Anxiety disorders are among the most common mental health disorders, affecting upwards of 15 million people in the United States each year. Cognitive-behavioral therapy (CBT) is considered a first-line treatment for anxiety disorders, yet not everyone who receives this treatment actually benefits from it. To further complicate matters, therapists delivering CBT may not be able to accurately assess the progress that their patients are making in therapy. This is important because effective care depends on progress monitoring and, if progress is not being made, it is important for therapists to make recommendations for alternative treatment options so their patients stand the best chance of recovering from their anxiety.
Fortunately, the field is working towards improving the ways in which therapists assess their patients’ progress. A questionnaire called the Outcome Questionnaire-45 was developed by Lambert and colleagues to specifically assess therapy progress, and this questionnaire is widely used by therapists across the country. This questionnaire has also been used to assess the “dose-response curve” of therapy, which is the number of sessions needed for patients to make significant improvement. So far, the research shows that it takes about 8 sessions for 50% of patients receiving therapy to improve. These studies were conducted in people with a wide range of mental health problems, not just anxiety disorders, so it is unclear whether these results apply to anxiety patients specifically. Furthermore, the studies were conducted in therapy clinics that provided different types of therapy, not CBT. So we also cannot be sure whether the results apply to patients receiving CBT.
The current study sought to address these gaps by assessing the dose-response curve using the Outcome Questionnaire-45 in a large sample of patients with anxiety disorders who received CBT. A total of 201 patients with diagnosed anxiety disorders participated in the study, and they completed the Outcome Questionnaire-45 before every treatment session. Overall, the majority of the sample (64%) showed significant improvement by the end of treatment, and it took approximately 5 sessions to make this improvement. Rates of improvement did not differ based on age, sex, race, or ethnicity, so people with different demographic characteristics stood equal chance of improving in CBT. Importantly, the dose-response curve showed that if improvement did not occur by session 10, there was only a 13% chance of showing improvement by the end of therapy. If improvement did not occur by session 15, there was only a 4% chance of showing improvement by the end of treatment.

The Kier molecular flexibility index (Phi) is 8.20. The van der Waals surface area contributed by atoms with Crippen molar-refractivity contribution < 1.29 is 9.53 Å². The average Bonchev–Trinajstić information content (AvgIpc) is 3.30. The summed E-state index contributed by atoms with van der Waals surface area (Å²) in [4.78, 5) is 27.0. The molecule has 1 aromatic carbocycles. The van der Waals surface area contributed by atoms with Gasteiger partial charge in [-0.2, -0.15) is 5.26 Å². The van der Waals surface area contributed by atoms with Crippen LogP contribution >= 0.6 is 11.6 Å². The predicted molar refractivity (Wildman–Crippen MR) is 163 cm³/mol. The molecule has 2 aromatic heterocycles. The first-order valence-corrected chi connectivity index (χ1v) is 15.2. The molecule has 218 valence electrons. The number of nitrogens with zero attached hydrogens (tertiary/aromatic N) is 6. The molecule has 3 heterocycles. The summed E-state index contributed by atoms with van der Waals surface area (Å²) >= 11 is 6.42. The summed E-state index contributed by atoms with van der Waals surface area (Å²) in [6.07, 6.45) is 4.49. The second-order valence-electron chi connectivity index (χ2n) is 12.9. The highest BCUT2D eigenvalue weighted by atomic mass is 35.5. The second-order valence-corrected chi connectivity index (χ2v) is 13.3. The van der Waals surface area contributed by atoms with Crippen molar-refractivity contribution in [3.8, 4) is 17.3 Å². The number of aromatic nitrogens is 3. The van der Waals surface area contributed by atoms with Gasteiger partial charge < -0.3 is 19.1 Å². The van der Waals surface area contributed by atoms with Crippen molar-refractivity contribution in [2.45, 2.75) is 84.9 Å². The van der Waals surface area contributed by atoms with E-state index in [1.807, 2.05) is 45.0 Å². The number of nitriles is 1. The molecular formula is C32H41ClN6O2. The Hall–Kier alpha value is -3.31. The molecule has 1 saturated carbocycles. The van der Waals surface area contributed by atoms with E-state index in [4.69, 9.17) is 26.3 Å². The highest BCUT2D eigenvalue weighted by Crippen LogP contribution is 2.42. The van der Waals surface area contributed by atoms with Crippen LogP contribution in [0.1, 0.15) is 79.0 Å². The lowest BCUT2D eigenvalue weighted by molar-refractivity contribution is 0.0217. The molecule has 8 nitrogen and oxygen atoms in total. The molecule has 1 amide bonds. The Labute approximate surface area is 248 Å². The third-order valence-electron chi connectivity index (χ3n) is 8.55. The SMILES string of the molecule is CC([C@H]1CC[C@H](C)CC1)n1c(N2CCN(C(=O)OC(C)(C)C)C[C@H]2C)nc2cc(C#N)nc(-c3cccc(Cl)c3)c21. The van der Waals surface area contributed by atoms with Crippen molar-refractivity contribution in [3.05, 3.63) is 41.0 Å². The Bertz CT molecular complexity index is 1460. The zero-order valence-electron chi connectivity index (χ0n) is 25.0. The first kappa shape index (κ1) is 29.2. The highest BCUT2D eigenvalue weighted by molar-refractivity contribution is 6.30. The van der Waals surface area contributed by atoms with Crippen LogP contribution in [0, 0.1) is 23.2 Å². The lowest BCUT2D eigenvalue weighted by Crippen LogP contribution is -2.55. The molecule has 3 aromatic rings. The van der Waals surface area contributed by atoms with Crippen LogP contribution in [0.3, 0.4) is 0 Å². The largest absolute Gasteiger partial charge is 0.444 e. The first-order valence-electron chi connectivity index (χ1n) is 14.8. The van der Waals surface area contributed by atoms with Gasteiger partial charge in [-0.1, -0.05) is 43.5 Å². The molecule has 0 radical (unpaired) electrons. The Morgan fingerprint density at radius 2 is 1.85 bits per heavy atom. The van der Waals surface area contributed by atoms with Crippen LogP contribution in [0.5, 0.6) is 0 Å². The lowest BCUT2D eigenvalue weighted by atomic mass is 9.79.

These results tell us that the majority of patients with anxiety disorders who receive CBT benefit from this treatment, which is good news. The results also tell us that if improvement does not occur within 2-3 months of weekly therapy, the chances are very low of therapy being beneficial. The next step will be to find out why certain patients with anxiety disorders do not benefit from CBT, and how we can improve the treatment so that more people do benefit from it. This is a major area of focus in CBT research now.
Read the full paper: Levy, H. C., Worden, B. L., Davies, C. D., Stevens, K., Katz, B. W., Mammo, L., Diefenbacj, G. J., & Tolin, D. F. (in press). The dose-response curve in cognitive-behavioral therapy for anxiety disorders. Cognitive Behaviour Therapy. doi: 10.1080/16506073.2020.1771413